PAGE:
Selfridges has become the first major retailer to remove palm oil from all of its own-brand food products.
The premium retailer confirmed yesterday (8 May) that all 300 products in its Selfridges Selection range are now free of palm oil – completed nine months ahead of schedule. The retailer will use alternatives derived from rapeseed, soybean and sunflowers until palm oil can be sourced sustainably.
Simon Forster, the managing director of Selfridges, said of the move: “We believe that until certified palm oil guarantees zero deforestation, our customers should be given the option to buy palm oil-free products.”
It comes as consumers across all age brackets are banding together to fight climate change. You only have to look at the recent youth climate strikes for evidence that people are more passionate than ever about reversing the damage being done to our planet and brands are naive if they think this won’t extend to shopping habits.
The vast majority of consumers (88%) say they are more loyal to companies that support social or environmental issues, according to a 2017 study by Cone Communications, and in the two years since then conscious consumerism has grown drastically.
Selfridges’ move to eliminate palm oil shows it’s moving in the right direction, as it will boost its environmental credentials and solidify loyalty. The brand can rest easy knowing it will be known as one of the leaders in this crusade and others should learn from its decision.
Retailers who want to follow suit and rightly bow to consumer pressure must ensure they don’t try for a quick fix and instead work from an informed position though, which can take time.
Consumer awareness around palm oil is growing with a recent study for the University of Cambridge, carried out by YouGov, finding 77% of people in the UK are aware of palm oil, with 41% believing it is “environmentally unfriendly”.
Big promises only work if they can be achieved, failing to do so risks brands’ reputation more than if they do nothing at all.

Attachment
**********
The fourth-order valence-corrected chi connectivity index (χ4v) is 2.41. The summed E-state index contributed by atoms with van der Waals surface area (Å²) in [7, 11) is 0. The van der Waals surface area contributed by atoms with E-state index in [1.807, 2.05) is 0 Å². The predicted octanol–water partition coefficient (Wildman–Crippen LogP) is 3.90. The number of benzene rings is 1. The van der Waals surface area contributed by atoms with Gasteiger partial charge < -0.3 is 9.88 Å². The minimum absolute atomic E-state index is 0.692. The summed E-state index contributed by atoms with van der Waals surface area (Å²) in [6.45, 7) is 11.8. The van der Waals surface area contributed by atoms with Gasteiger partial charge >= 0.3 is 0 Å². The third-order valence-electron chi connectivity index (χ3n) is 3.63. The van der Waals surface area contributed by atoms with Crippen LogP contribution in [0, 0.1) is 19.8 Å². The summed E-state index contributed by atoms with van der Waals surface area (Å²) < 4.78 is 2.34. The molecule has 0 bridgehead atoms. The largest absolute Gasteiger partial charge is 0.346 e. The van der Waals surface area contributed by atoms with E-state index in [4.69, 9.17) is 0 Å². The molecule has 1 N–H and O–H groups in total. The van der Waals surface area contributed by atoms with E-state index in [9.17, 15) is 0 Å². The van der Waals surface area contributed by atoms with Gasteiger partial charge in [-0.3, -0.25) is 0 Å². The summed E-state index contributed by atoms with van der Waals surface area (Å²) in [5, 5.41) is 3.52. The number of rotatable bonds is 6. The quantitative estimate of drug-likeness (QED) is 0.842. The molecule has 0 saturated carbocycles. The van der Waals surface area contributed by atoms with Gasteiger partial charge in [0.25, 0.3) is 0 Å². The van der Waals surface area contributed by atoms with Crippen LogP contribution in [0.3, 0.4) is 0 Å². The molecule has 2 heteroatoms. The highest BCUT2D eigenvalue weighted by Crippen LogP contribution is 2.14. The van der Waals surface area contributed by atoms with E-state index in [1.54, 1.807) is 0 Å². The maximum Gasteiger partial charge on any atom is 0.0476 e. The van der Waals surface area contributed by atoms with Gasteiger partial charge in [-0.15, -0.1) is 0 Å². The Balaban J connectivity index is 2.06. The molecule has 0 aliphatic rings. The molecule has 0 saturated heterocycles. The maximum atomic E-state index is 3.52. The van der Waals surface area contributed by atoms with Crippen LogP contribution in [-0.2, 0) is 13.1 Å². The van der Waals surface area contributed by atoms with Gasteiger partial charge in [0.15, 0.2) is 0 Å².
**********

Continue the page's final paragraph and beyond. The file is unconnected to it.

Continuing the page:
However, this is only half the story.
There is no doubt about the destruction the production of palm oil leaves in its wake. It is said to have been responsible for about 2.3% of the world’s deforestation between 1990 and 2008 and largely blamed for the extinction of half of the Bornean orangutan population over the past 16 years.
This story of rampant destruction and wilful ignorance from suppliers is the current narrative but when sourced sustainably palm oil is actually more environmentally friendly than most alternative oils. In fact, it is takes up half the land needed for soybean production and is more efficient than rapeseed and coconut oil.
The key point, however, is that most palm oil isn’t always sourced ethically. This is something Selfridges has understood, promising it is only removing the controversial substance until certified palm oil can be guaranteed 100% sustainable.
This makes the conversations around palm oil relatively tricky to communicate so Selfridges will need to ensure it takes consumers on the journey with it. Otherwise, if sustainably-sourced palm oil is achieved and reintroduced to products it could face backlash.
Selfridges’ decision to communicate its commitment around palm-oil free products is also a smart move though, and something which Iceland could learn from. The supermarket had pledged to remove palm oil from all own-brand products by the end of last year, but it missed this deadline, instead having to drop its name from 17 items to ‘meet’ the goal.
The supermarket had been leading the charge on palm oil with its tie-up with Greenpeace at Christmas breaking hearts the UK over and improving consumer awareness. At the same time its promise to remove the ingredient from own-brand products kick-started industry and was perfect blend of effective creative marketing merged with authentic brand purpose.
Iceland’s mistake was committing too early. Big promises only work if they can be achieved. Failing to do so risks brands’ reputation more than if they do nothing at all.
Ultimately, palm oil is just the beginning and brands need to look at the environmental issues more holistically rather than waiting for the next scandal to come along.
First with plastic and now with palm oil, consumers are demanding more from brands and in order to engender customer loyalty companies need to be ahead, not behind, consumer demands.
A key area is deforestation. Retailers have been relatively vocal about their intentions, but FMCG companies still lag behind when it comes to deforestation Nestlé and PepsiCo are part of the consumer goods forum which promises to be free of deforestation by 2020. Yet it is less clear whether this will be achieved.
Two weeks ago, Nestlé confirmed 77% of its supply chain for key commodities are deforestation-free. However, this is something which campaigners like Greenpeace refute, arguing Nestlé’s calculations have missed out soya used for animal feed and coco.
As the sustainable palm oil for 2020 deadline looms, brands will need to get campaigners onside, as Selfridges has done. Not least because as consumer consciousness grows, brands will not be able to control the narrative for much longer.